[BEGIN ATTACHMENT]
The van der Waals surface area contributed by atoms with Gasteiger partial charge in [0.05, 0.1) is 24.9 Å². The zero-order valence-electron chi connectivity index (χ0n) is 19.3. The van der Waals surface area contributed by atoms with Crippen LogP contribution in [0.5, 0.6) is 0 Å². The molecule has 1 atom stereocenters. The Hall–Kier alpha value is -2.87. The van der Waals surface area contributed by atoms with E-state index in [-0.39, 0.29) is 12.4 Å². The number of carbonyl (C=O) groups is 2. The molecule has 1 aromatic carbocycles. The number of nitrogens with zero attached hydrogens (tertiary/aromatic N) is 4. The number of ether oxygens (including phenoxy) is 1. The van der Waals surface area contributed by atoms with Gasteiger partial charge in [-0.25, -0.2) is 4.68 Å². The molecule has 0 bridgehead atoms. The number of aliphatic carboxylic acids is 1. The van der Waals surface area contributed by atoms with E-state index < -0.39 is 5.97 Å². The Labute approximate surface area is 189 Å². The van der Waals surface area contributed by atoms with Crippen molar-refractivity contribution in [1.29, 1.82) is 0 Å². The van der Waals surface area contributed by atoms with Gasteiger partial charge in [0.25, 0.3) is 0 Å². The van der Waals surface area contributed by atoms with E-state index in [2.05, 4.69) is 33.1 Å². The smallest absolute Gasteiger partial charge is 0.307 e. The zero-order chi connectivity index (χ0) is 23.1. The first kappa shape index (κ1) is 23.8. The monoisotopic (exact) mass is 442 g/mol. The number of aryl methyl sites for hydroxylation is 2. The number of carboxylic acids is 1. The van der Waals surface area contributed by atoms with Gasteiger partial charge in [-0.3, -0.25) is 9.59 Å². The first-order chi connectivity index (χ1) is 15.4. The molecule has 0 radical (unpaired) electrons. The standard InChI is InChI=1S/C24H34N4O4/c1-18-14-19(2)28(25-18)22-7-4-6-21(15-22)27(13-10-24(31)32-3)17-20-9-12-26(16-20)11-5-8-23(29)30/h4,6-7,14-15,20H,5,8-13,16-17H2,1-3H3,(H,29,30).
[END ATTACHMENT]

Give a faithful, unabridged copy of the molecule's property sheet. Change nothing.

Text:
The van der Waals surface area contributed by atoms with Gasteiger partial charge in [0.05, 0.1) is 24.9 Å². The zero-order valence-electron chi connectivity index (χ0n) is 19.3. The van der Waals surface area contributed by atoms with Crippen LogP contribution in [0.5, 0.6) is 0 Å². The molecule has 1 atom stereocenters. The Hall–Kier alpha value is -2.87. The van der Waals surface area contributed by atoms with E-state index in [-0.39, 0.29) is 12.4 Å². The number of carbonyl (C=O) groups is 2. The molecule has 1 aromatic carbocycles. The number of nitrogens with zero attached hydrogens (tertiary/aromatic N) is 4. The number of ether oxygens (including phenoxy) is 1. The van der Waals surface area contributed by atoms with Gasteiger partial charge in [-0.25, -0.2) is 4.68 Å². The molecule has 0 bridgehead atoms. The number of aliphatic carboxylic acids is 1. The van der Waals surface area contributed by atoms with E-state index < -0.39 is 5.97 Å². The Labute approximate surface area is 189 Å². The van der Waals surface area contributed by atoms with Crippen molar-refractivity contribution in [1.29, 1.82) is 0 Å². The van der Waals surface area contributed by atoms with Gasteiger partial charge in [0.25, 0.3) is 0 Å². The van der Waals surface area contributed by atoms with E-state index in [2.05, 4.69) is 33.1 Å². The smallest absolute Gasteiger partial charge is 0.307 e. The zero-order chi connectivity index (χ0) is 23.1. The first kappa shape index (κ1) is 23.8. The monoisotopic (exact) mass is 442 g/mol. The number of aryl methyl sites for hydroxylation is 2. The number of carboxylic acids is 1. The van der Waals surface area contributed by atoms with Gasteiger partial charge in [-0.3, -0.25) is 9.59 Å². The first-order chi connectivity index (χ1) is 15.4. The molecule has 0 radical (unpaired) electrons. The standard InChI is InChI=1S/C24H34N4O4/c1-18-14-19(2)28(25-18)22-7-4-6-21(15-22)27(13-10-24(31)32-3)17-20-9-12-26(16-20)11-5-8-23(29)30/h4,6-7,14-15,20H,5,8-13,16-17H2,1-3H3,(H,29,30).